Citroen might have been cleaning up in the World Rally Championship over the past few years, but you'd be hard-pushed to notice it in showrooms. That'll change later this year with the arrival of the DS3 Racing – timed to coincide with the DS3 taking on Citroen's World Rally Championship duties.
We first saw the DS3 Racing at this year's Geneva motor show. In fact, you'd have struggled to miss it with its bright orange roof, alloys and mirrors. That colour scheme made its way onto the early cars we drove on Citroen's test track, although you'll also be able to have one in a (slightly) less striking white and grey combination.
Sporty, but civilised
Citroen's racing department has lowered the car, widened the track, fitted beefier brakes and wider tyres on 18-inch alloys. The feisty 197bhp 1.6 turbo engine also found in the Peugeot RC-Z slots neatly under the DS3 R's bonnet.
These might have been early cars we tested, but they felt surprisingly well sorted. The DS3 R is not a stripped-out racer, feeling decidedly more grown up than Renaultsport's Clio. The ride is comfier (although firmer than standard the 156bhp DS3), the steering feels slightly slacker than the Renault's, and the power delivery is steadier.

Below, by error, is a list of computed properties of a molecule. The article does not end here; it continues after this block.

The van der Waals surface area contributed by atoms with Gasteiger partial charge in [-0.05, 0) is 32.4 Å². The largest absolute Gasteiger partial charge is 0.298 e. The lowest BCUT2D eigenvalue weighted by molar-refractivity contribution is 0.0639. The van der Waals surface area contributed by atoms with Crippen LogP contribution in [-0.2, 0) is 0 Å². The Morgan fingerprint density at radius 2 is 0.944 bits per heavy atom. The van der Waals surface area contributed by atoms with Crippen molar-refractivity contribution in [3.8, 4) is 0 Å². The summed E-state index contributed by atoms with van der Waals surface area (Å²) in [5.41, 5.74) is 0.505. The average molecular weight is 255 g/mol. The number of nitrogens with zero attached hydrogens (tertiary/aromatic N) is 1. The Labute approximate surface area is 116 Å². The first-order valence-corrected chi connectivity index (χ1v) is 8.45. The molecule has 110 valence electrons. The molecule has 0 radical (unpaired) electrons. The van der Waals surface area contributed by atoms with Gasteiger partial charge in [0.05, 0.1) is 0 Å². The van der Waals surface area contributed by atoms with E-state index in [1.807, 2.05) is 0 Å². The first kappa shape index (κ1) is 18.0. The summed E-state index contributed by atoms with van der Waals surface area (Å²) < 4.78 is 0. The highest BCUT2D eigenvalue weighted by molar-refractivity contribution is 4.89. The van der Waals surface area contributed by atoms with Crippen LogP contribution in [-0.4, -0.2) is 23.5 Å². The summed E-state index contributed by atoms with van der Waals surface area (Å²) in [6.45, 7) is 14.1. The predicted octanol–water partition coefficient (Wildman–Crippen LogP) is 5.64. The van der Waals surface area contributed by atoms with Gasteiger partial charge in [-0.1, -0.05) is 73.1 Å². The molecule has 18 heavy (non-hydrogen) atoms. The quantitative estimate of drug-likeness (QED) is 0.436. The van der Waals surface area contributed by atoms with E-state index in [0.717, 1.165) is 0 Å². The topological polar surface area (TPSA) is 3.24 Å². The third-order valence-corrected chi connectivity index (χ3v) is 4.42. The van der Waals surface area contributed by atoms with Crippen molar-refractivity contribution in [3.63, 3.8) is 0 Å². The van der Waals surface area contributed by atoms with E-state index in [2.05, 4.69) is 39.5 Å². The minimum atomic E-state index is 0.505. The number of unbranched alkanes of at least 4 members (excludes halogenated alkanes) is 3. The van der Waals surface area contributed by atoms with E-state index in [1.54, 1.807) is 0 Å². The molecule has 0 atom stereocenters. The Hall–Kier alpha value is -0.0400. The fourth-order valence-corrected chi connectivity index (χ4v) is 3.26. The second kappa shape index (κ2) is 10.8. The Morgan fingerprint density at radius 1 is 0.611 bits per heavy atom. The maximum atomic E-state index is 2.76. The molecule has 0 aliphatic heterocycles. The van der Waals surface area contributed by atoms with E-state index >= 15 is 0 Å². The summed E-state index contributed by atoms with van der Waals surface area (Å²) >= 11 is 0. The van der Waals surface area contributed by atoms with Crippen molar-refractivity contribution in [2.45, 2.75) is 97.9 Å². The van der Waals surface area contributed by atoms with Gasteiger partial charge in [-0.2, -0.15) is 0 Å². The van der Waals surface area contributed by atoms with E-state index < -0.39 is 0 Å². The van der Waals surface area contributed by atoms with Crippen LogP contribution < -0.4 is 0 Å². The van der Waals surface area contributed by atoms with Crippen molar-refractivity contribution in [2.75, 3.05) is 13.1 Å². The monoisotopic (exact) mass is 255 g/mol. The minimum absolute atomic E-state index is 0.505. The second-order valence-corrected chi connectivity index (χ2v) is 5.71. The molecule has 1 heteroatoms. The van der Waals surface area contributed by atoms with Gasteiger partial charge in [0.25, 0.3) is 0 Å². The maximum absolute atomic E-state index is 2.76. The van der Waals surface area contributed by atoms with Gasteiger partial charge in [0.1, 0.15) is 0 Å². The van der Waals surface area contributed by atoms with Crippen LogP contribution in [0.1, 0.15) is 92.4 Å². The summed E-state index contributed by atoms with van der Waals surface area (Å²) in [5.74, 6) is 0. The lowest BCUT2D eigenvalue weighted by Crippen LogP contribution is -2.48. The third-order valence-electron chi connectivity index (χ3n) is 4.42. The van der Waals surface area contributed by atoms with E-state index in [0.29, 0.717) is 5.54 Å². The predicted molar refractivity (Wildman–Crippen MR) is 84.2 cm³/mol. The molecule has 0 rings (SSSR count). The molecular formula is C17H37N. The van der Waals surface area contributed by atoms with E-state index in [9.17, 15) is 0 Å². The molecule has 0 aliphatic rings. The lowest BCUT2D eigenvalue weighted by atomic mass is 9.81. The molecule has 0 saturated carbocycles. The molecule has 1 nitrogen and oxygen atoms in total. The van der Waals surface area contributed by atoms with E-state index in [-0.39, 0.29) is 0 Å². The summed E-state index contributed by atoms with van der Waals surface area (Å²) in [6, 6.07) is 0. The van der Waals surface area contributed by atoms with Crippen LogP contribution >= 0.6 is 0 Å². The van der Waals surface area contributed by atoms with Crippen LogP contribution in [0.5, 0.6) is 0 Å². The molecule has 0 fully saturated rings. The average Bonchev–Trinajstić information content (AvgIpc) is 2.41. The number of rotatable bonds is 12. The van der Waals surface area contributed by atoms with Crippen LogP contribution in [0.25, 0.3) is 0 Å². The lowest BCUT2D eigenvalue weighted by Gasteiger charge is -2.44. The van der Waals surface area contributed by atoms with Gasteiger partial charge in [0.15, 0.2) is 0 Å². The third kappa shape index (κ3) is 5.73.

We'd like to see meatier steering on the DS3 Racing by the time it goes on sale – especially around the straight-ahead. There's also a slight tendency for the car's front tyres to run a little wide through tight or fast corners.
On the road
Our initial view is that it isn't as sharp to drive (or as firm to ride in) as a Renaultsport Clio, but for many that won't be a bad thing. The DS3 is certainly fast, though, and will cover the ground rapidly. It's a smart hatch, too: good-looking, well made and with okay space. Just beware of the garish orange that not only features on the outside, but across the dashboard, too!
Only two sticking points remain: just 2000 will go on sale across Europe and we're not yet sure how many will come to the UK. Then there's the price – Citroen is talking of a sub-€30,000 (£25,000) pricetag. We reckon that's a few grand too much – even a Mini Cooper John Cooper Works costs less.
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